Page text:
For I was hungry and you gave me something to eat, I was thirsty and you gave me something to drink, I was a stranger and you invited me in, I needed clothes and our clothed me, I was sick and you looked after me, I was in prison and you came to visit me. Whatever you did for one of the least of these brothers of mine, you did for me. (Matthew 25: 35-36, 40 NIV) 

Mind. Manage it. There’s much we can’t control so we need to control those things we can. Watch what you take in. Be informed but limit your exposure to the mayhem. It’s so easy to get caught up in the media’s magic of mind control. 

Read a book. Learn a new language. Put a puzzle together. Listen to your favorite music. Memorize scripture. Go outside. Get some sun on your face. Put your hands in the dirt. Meditate. Go to coffee with a friend and talk about anything BUT scary things. Pray. Do something kind for someone. Smile. Start a gratitude journal. Light a candle. Play a board game with your family. Exercise. Clean. Laugh. Love.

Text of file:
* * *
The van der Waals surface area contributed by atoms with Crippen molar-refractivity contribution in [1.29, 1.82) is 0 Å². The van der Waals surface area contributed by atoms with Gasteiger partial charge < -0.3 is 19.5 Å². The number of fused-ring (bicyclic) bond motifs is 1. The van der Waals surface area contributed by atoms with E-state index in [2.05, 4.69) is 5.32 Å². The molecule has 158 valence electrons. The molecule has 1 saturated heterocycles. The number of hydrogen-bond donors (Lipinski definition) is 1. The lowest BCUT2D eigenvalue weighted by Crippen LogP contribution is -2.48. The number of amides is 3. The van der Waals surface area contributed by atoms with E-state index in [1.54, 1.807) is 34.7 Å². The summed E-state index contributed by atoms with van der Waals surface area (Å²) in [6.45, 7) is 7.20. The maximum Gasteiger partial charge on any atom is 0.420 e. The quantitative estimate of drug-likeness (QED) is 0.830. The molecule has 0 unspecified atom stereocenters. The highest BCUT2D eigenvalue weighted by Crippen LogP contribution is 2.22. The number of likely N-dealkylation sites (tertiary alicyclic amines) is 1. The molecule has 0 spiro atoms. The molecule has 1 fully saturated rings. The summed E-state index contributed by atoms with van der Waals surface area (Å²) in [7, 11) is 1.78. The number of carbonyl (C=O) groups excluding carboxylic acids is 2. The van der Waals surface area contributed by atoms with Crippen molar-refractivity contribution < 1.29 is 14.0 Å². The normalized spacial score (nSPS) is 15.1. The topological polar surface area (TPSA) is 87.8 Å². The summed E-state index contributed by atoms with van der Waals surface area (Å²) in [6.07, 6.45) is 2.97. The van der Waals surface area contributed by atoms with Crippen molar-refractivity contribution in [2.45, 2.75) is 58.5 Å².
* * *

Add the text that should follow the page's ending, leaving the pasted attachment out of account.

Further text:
I have a daily choice. I can let fear win. Or I can let my faith be greater. I will leave you with this: I pray that God, the source of hope, will fill you completely with joy and peace because you trust in him. Then you will overflow with confident hope through the power of the Holy Spirit. (Romans 15:13 NIV)

Here is a link to 25 verses to help ease your anxiety. I pray it helps you like it helps me. 

kw

Let Nothing Be Wasted

My Granny was a frugal woman. We would recycle our Cocoa Cola bottles, carefully placing them back in the carton for their return trip to the store. Once there, we would put them in the big basket to the left as you walked in and let the cashier know as she rang up our purchases how many cartons we brought back. We got a little credit towards our grocery bill. Granny recycled out of necessity, not to be green but because we needed the green. 

She would do things like rinse out our sandwich bags and reuse them in our lunches. She sewed most of my clothes, saving the scraps to make what was called “rag rugs.” She grew a huge garden and canned most of our food, so we were always “clean-platers” because she worked hard for what was on the table.